Edited by kcoyclay1

STANLEY & KAREN
01/15/2009 - Fedex I-130, I-485, I-693, I-864, I-765, G-325A
01/20/2009 - Received in mail-room and signed for by J CHYBA
01/28/2009 - Checks cashed by Homeland Security
02/02/2009 - Received in mail 3 pcs of NOA1 one each for I-485, I-130, I-765 dated 01/28/2009
02/03/2009 - Received email RFE. What did I not send now, whew!
02/09/2009 - Received mails for initial evidence and Biometric appointment (02/19/2009); mailed evidence
02/19/2009 - biometrics done - in a out in 45 minutes
03/14/2009 - Receive NOA2 dated 03/10/2009. AOS interview April 29, 2009
03/18/2009 - Touched. EAD Card production ordered
03/25/2009 - Touched. EAD approval sent
03/27/2009 - EAD card received in the mail; applied for SS# immediately (office is across the street from my home)
04/02/2009 - Received SS# in the mail
04/29/2009 - Interviewed. I- 130 approved, I-485 pending IO's review
05/05/2009 - Received NOA2. Welcome letter for Permanent Residency. I-130 and I-485 approved 04/30/2009
05/08/2009 - Touched. I-485 approval letter sent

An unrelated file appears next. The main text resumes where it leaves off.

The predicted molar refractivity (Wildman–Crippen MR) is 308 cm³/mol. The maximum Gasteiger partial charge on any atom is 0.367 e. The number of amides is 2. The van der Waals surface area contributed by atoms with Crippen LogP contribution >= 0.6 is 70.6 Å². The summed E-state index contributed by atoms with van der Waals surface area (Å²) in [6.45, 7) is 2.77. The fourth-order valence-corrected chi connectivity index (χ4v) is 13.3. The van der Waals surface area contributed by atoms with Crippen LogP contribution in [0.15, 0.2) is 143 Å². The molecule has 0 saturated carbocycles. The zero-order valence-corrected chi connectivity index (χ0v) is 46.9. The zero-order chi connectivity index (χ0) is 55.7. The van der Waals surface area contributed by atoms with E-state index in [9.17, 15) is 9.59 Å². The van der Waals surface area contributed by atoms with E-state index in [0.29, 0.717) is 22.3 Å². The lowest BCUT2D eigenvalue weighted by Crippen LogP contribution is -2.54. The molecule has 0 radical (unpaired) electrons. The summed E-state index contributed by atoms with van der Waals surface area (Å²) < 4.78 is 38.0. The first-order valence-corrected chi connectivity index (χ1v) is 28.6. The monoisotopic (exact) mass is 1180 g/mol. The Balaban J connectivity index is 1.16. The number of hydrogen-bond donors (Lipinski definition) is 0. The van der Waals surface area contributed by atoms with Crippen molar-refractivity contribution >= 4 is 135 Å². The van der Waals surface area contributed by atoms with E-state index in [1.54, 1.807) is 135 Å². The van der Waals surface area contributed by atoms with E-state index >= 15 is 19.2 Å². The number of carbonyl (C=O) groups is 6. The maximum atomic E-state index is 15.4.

05/11/2009 - GC received in the mail. Expires 2019
05/11/2009 - Applied to remove restrictions on my SS Card
05/18/2009 - Received unrestricted SS card

10/13/2009 - My darling husband of 2 yrs 5 months 3 weeks 3 days passed away :(

Naturalization Process (5 Yrs Later) :goofy:

Mar 28, 2014 - Mailed N-400
Apr 08, 2014 - Check cashed
Apr 09, 2014 - Receive Notice letter Priority date April 3, 2014
Apr 11, 2014 - Touched - Email - Biometrics letter mailed
May 08, 2014 - Biometrics done
May 12, 2014 - Touched - Email - In line for interview scheduling
July 12, 2014 - Pre-interview letter (Yellow letter) received in mail
Aug 20, 2014 - Touched - Email - Interview scheduled
Aug 25, 2014 - Interview scheduled for Sept. 24, 2014
Sept 24, 2014 - Passed interview
Oct 06, 2014 - Touched - Email - In oath scheduling que
Oct 08, 2014 - Touched - Text - Oath ceremony scheduled
Oct 14, 2014 - Received letter - Oath ceremony Oct 28, 2014
Oct 28, 2014 - I AM A US CITIZEN! :joy: :joy: :joy:
Nov 12, 2014 - Updated my status from permanent resident to citizen at Social Security
Nov 14, 2014 - Applied for US passport
Nov 29, 2014 - Received US passport book
Dec 01, 2014 - Received Passport card
Dec 04, 2014 - Received Naturalization Certificate

--------------------
KayCee

Ccut.jpg.png